You should burn some more fuel to post yourself on the spot.
Cruising down off the Cotswold at jct. 17, it's coming up midnight.
Black with the blackness of recent rain and the moon in its final quarter.
Yet not all so dark. Far in the distance, beyond the lias vale,
an orange glow lies over the orange lights on the Bassett ridge,
and it's natural to suppose
that the one must account for the other.
But later, about the time that the chevrons begin, this constellation
splits, the beacon-lights to our right, but the cloud-glow moving sharply left.
Of course, it's Swindon's fountains of light and bus-route,
these thousands can colour the sky;
Bassett is just an outpost. The living hours accumulate
all that reckless consumption of getting by daily,
the seizure of our long rich projects,
and shoot it up into the night-clouds.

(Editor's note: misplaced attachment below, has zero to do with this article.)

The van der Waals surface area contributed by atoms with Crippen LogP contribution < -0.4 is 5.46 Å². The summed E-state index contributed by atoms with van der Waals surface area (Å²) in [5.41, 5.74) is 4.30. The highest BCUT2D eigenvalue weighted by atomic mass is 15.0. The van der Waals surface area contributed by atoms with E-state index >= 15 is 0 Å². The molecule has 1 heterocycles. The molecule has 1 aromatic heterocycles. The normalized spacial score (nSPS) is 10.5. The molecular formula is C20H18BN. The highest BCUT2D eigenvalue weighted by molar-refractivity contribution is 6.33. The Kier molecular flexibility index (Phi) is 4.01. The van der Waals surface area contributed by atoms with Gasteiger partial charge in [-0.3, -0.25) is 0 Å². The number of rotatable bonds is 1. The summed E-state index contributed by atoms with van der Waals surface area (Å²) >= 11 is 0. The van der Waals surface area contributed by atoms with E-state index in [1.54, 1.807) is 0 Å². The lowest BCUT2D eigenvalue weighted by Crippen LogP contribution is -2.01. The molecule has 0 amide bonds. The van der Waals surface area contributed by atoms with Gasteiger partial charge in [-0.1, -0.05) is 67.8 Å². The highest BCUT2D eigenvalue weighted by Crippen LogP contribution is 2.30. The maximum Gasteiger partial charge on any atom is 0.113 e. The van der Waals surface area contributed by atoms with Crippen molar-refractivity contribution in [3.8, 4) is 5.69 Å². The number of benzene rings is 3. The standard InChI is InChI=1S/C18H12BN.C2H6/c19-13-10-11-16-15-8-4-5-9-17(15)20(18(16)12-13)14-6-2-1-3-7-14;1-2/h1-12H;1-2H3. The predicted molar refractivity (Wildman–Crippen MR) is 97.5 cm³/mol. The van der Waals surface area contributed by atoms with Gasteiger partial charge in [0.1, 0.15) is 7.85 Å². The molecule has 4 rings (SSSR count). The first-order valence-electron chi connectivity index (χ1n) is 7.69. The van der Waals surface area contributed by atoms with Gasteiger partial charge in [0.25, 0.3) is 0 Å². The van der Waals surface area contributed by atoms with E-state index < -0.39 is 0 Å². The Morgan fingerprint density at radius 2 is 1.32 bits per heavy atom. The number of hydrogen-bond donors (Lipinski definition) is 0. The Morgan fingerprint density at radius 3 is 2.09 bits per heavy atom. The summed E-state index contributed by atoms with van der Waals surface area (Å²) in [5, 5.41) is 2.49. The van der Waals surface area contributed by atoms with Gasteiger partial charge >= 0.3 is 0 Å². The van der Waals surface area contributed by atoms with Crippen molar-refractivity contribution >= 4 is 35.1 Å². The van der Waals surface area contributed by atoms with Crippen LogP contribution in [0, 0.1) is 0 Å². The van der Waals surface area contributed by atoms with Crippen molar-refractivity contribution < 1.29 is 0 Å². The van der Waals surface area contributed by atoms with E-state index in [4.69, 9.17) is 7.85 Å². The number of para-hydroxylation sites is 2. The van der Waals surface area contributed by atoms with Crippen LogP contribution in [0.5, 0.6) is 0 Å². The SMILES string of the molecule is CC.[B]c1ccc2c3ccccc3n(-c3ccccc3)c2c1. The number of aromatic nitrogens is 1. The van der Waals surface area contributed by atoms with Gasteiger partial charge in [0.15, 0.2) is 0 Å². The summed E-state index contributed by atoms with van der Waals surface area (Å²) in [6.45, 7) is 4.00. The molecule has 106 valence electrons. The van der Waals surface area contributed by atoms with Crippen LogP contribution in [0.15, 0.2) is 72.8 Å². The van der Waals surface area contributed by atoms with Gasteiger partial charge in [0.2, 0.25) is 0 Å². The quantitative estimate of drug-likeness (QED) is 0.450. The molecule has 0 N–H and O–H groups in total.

The glow is a paler orange drape all round us,
since now, we've come off at jct 16
and we're driving down parades of light, with regular
roundabouts, and everything is quiet in the way that towns can be quiet,
with the few late cars, and the foxes barking in the broad verges,
and in the homes the blue flicker of filmed action,
and the steady glow of smartphones
presenting tiny aspirational flows of light,
capsules of being belle of the ball,
imagined just the way it might have been in the days
before we were timesliced. A drinks-can rolling round and round in the carport,
and some late couple, walking the foot-way from somewhere,
as if from innocence.
These unremarkable hours
after the poem is over, when life and its congruent roads mock,
as with phosphur, the belleship breaking on the black, wet alarm.
Who can live long in the ormolu way? And brutes, you know,..